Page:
Arch. Myriam B. Mahiques Curriculum Vitae

Tuesday, June 26, 2012

Paris, in the words of Bram Stoker

Paris is a city of centralisation—and centralisation and classification are closely allied. In the early times, when centralisation is becoming a fact, its forerunner is classification. All things which are similar or analogous become grouped together, and from the grouping of groups rises one whole or central point. We see radiating many long arms with innumerable tentaculae, and in the centre rises a gigantic head with a comprehensive brain and keen eyes to look on every side and ears sensitive to hear—and a voracious mouth to swallow.
 Other cities resemble all the birds and beasts and fishes whose appetites and digestions are normal. Paris alone is the analogical apotheosis of the octopus. Product of centralisation carried to an ad absurdum, it fairly represents the devil fish; and in no respects is the resemblance more curious than in the similarity of the digestive apparatus.(...)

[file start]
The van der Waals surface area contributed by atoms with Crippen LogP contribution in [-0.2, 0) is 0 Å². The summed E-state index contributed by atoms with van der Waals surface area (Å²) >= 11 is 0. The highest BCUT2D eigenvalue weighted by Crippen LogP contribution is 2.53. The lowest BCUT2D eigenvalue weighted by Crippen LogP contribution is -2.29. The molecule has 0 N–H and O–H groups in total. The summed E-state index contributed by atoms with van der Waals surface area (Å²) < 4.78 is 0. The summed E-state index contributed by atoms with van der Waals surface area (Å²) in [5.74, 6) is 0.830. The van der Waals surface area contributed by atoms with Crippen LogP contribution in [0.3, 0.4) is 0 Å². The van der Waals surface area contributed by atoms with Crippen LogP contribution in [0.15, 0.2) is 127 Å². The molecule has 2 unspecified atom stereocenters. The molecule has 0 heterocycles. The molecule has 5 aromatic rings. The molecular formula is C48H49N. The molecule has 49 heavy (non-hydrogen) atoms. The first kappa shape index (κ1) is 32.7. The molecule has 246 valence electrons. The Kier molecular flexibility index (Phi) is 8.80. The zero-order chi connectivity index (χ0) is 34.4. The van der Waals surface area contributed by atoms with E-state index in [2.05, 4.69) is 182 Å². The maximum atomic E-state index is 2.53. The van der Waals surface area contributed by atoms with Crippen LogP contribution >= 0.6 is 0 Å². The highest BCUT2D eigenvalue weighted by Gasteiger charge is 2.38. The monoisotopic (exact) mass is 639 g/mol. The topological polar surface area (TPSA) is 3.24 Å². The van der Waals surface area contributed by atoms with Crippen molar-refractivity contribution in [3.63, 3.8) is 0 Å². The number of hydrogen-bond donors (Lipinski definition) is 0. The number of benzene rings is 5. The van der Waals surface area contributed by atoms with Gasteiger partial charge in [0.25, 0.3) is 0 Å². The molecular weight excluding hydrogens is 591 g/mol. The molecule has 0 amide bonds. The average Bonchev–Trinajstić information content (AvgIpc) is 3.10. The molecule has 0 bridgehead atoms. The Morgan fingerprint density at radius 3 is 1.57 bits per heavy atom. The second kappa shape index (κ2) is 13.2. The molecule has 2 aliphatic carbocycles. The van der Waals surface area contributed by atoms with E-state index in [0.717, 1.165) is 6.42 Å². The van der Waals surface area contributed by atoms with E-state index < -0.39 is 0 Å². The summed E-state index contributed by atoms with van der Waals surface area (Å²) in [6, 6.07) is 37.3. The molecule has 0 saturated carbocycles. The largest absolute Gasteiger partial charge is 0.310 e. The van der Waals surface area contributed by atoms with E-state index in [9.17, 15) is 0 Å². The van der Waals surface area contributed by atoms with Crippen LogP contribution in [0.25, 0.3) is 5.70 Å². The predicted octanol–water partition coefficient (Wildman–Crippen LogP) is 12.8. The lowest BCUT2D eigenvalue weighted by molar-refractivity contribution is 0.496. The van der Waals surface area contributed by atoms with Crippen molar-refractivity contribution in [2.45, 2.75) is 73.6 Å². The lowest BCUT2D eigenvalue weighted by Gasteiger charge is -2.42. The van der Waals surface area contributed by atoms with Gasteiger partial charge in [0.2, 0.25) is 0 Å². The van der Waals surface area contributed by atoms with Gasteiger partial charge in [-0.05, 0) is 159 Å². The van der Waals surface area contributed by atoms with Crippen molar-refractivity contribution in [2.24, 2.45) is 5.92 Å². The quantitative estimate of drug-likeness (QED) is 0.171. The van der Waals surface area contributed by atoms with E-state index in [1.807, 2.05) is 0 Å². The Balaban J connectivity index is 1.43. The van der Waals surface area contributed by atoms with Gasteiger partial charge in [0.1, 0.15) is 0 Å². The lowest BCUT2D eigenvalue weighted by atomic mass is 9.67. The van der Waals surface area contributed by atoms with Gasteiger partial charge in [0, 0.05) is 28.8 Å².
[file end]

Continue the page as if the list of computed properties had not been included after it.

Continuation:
The Paris of 1850 was not like the Paris of to-day, and those who see the Paris of Napoleon and Baron Hausseman can hardly realise the existence of the state of things forty-five years ago. 
Amongst other things, however, which have not changed are those districts where the waste is gathered. Dust is dust all the world over, in every age, and the family likeness of dust-heaps is perfect. The traveller, therefore, who visits the environs of Montrouge can go go back in fancy without difficulty to the year 1850.

Old map of Paris. Google images
Old map of Paris. From

From The Burial of Rats. Bram Stoker, 1914

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